How Comprehensive Sex Ed Can Address Violence Against Women
Originally Published: October 6, 2014
Revised: October 6, 2014
On May 23, 2014, six people were killed and 13 people were injured after a killing spree in Isla Vista, California. The killing spree started in an apartment building and then spread to other locations, which included a sorority house, a delicatessen and finally, the streets of Isla Vista. Shortly before the attack on the sorority house, the perpetrator, 22-year-old Elliot Rodger, uploaded a video, explaining why he was doing this. He also sent a manifesto to a few people close to him, including his therapist and his parents. In this lengthy autobiographical manifesto, he chronicled his history of hatred towards women and the events which he says incited his murderous rampage. He believed he was wronged by women for their refusal to date him, and in his recordings, Rodger claimed he was going to kill these people as an act of retribution and revenge.
This extreme violence against women is one of the most destructive consequences of misogyny, which is defined as the hatred of women. What’s almost as shocking as Rodger’s attack is that there are people—some of whom identify with the Men’s Rights Movement—who sympathize with him and defend his acts of violence. These men believe this tragedy could have been avoided if women had not rejected Rodger. According to this logic, it’s the women’s fault Rodger went on this killing spree. This sort of victim-blaming allows tragedies like this to happen. I believe one way we can address violence against women, and stop blaming women for it, is by teaching comprehensive sexuality education.
I believe one way we can address violence against women, and stop blaming women for it, is by teaching comprehensive sexuality education.
Learning About Healthy Relationships
What does comprehensive sexuality education have to do with addressing violence against women? Well, it emphasizes the importance of communication, consent and equality in healthy relationships. Learning about healthy relationships and what consent is means relationships are seen as partnerships, not situations where one person—usually the girl—“owes” sex to the guy. This is something Rodger, who was very troubled, did not understand. In his writings and his video, he claimed that women were the root cause for his misery and only they can take responsibility for fixing it. Rodger believed women “owed” him something and that they only exist to pleasure men sexually. This means that for some men women aren’t seen as people in their own right. This type of thinking is sexist, misogynistic and dangerous.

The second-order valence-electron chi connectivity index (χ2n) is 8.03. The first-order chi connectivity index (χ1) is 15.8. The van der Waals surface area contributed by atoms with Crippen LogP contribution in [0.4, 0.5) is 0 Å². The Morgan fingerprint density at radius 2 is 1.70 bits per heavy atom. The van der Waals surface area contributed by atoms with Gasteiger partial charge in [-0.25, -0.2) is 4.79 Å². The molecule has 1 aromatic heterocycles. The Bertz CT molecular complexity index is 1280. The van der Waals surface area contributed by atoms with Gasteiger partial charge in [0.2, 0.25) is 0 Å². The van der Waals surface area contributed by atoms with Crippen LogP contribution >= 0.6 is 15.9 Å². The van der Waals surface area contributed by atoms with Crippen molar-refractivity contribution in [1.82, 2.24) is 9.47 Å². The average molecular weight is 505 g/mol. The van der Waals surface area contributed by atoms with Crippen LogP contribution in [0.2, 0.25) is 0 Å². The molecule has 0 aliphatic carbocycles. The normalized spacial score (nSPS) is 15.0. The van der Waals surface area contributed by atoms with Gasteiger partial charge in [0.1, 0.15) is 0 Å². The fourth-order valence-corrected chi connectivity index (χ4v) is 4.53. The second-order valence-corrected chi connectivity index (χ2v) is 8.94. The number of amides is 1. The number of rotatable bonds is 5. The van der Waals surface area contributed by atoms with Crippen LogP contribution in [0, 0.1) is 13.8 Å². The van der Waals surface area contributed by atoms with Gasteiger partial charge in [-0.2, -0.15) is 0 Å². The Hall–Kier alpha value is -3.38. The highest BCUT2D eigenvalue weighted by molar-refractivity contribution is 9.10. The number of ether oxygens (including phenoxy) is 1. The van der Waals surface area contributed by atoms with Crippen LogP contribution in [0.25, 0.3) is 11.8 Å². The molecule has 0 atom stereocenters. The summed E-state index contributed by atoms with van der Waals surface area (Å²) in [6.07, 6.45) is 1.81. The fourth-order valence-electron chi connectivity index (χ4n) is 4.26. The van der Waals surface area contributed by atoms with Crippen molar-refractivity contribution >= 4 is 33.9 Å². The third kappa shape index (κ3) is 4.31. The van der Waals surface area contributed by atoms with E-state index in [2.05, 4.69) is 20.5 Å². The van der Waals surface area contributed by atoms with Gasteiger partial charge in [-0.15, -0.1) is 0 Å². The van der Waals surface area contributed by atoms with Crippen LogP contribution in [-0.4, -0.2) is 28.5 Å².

Comprehensive sexuality education provides an opportunity for people to learn that sex isn’t just about one person’s sexual gratification. Healthy relationships are about two people. Some men only look out for their own sexual gratification. When they can’t get it, they feel angry, but that doesn’t excuse hateful, violent actions. An important part of sexuality education is understanding how other people feel and not just focusing on one’s own desires. Sex isn’t just about what one person wants; it’s about what people mutually agree on. And sexual behaviors are only OK if both partners consent.
A Culture Where Misogyny Is Unacceptable
We have to stop looking at disasters like the shooting in Isla Vista as just an isolated attack committed by one man, because it’s more than that. This tragedy happened because of blatant misogyny, and we need to educate people in order to create a society in which dehumanizing any person is unacceptable. If we sit by while guys say things like, “I hate that slut because she won’t put out,” then that teaches guys that it’s OK to objectify women and that women exist solely to serve men. This thinking is sexist, offensive and false.
Sex ed can help create a culture where misogyny isn’t tolerated. If we are taught from early on that partners don’t owe each other sex and that consent is absolutely necessary, we are better prepared to call out our friends’ or classmates’ sexist and misogynistic language and behavior. Sexuality education is important because it can help create an environment in which people are more inclined to intervene when they hear or see things like victim-blaming and misogyny.
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